The IMF are headed by Christine Lagarde, supported by George Osborne to gain her position. Lagarde faces charges in France over her part in a €400m pay out to Bernard Tapie. These are some of those experts that Cameron refers to, those who repeat the Treasury dossiers.
Truly independent economists, such as Patrick Minford are ignored. It is clear that Cameron and his team have had time to prepare their case. As the campaign has moved on, other organisations, such as Deutsche Bank have come out to say that Britain would thrive following Brexit
We pool a small
amount of sovereignty
How small is small?
The EU’s responsibilities are divided into competences. In some areas, such as fish stocks, trade deals and more, they have “exclusive” competence. Sticking with those 2 examples, Britain can not strike up trade deals independently.
Fishing becomes more interesting. Although Britain has 60% of the EU’s fishing waters, we have an 8.4% say in decisions made on fishing. One Dutch ship has 23% of the fish quotas for our waters. The French have quotas 5 times higher than ours for the Celtic Sea.
In return for pooling sovereignty, or put another way yielding 93.6% control, we do have an 8.4% say in the fishing industries of Luxembourg, Austria, Slovakia, and the Czech Republic, all of which are landlocked.
As Cameron rightly points out, we do have sovereignty in not having to increase VAT rates. However, should a British government wish to cut VAT rates below 15%, for example to stimulate output or reduce inflation, we can not do so.
has exclusive competence is a challenge for others. What is obvious, however,
is that ceding of sovereignty is smaller in some areas than others.
Rules from the EU 13-60%?
This is another of those fun topics, exactly how much of our own law comes from the EU?
The Remain camp insists that only 13% of our laws come from the EU, Leave say up to 80%. Where do you begin?
The 13% comes from the House of Commons Library, usually an authoritative source. In this instance, the analysis was shown as a percentage of Acts and Statutory Instruments.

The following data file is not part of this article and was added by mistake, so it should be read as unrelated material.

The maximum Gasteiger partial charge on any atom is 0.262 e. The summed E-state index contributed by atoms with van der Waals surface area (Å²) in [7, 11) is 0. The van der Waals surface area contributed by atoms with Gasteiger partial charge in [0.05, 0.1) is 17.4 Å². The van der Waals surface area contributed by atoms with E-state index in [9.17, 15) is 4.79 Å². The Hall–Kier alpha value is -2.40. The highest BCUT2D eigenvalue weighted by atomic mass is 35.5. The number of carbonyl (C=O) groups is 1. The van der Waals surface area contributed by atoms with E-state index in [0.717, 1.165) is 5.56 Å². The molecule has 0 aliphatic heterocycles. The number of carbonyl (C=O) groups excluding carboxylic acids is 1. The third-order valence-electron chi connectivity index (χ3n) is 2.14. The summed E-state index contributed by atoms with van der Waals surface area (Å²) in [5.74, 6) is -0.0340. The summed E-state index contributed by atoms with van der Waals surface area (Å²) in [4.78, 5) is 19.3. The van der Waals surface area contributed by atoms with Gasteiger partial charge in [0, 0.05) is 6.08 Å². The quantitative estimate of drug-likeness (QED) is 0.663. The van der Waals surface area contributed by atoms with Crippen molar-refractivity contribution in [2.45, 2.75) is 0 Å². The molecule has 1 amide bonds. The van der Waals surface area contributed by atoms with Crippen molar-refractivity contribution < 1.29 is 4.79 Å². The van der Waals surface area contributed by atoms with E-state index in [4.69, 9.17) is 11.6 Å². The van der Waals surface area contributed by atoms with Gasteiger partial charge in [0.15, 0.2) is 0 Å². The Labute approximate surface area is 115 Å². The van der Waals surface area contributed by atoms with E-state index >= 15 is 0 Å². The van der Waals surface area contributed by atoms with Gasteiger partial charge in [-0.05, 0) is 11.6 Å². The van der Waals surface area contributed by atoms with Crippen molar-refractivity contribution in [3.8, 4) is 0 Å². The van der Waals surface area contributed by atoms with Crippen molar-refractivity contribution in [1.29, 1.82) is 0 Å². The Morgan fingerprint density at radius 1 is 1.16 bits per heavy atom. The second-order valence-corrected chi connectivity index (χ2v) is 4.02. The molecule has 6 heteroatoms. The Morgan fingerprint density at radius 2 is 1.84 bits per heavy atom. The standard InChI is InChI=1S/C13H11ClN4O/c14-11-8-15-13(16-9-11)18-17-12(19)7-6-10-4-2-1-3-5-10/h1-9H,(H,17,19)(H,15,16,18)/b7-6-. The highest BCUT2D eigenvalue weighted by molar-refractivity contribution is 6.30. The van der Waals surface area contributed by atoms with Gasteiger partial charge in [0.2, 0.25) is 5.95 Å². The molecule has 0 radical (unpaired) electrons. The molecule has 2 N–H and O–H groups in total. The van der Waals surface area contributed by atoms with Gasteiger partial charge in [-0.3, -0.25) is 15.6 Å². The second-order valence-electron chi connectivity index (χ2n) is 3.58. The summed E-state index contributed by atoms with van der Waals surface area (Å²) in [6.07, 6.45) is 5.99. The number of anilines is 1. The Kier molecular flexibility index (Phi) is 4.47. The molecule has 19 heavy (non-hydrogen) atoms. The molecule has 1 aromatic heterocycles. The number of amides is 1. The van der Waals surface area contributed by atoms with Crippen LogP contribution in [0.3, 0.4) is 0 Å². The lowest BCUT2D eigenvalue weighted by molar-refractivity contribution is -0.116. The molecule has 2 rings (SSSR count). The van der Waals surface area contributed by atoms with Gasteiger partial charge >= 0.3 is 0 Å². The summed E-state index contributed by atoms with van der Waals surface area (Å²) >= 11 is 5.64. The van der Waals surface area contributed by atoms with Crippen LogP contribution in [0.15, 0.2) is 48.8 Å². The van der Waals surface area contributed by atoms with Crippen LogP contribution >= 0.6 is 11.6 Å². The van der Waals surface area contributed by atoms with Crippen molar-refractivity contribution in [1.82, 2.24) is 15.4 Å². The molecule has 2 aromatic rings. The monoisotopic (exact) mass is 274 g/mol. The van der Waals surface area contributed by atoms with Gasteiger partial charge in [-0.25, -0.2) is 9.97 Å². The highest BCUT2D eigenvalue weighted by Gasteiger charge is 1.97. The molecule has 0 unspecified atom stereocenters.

The EU can also impose regulations that do not pass through Parliament. Business for Britain took a different approach, including EU regulations. This takes the figure up to 64.7% between 1993 and 2014, including a total of 49,699 EU regulations and 4,532 measures implementing EU directives.
Unfortunately, there is no standard to identify the relative influence of each, so depending on your perspective, you can argue whichever figure you choose.
% of trade
A common argument as to why Britain will suffer doom and gloom is that we do more trade with the EU than the EU does with us. The figure that Cameron and others would have us focus on is that 44% of our exports go to the EU, less than 10% of the EU’s trade is with us.
At first sight, this could be convincing. It is however quite natural that some countries will trade more closely with certain partners. Of the 29 nations, on the East, links still exist with Russia, including gas supplies.
A look at our roads and in our supermarkets tells a different story. We import high value cars, in fact 83% of new cars sold in the UK in 2015 were built in the EU, the vast majority in Western Europe from Germany to Spain.
We can also look at high volume products, such as wine, cheese, pasta and cured meats.
A different way to look at the figures is not by percentage but value. On balance, we currently import £8bn more from the EU per month than we export. The impact on French, German, Spanish manufacturing and farming would be considerable. Their governments have an interest in dealing with us. They have far more to lose.
More can be seen on euroblog.rexn.uk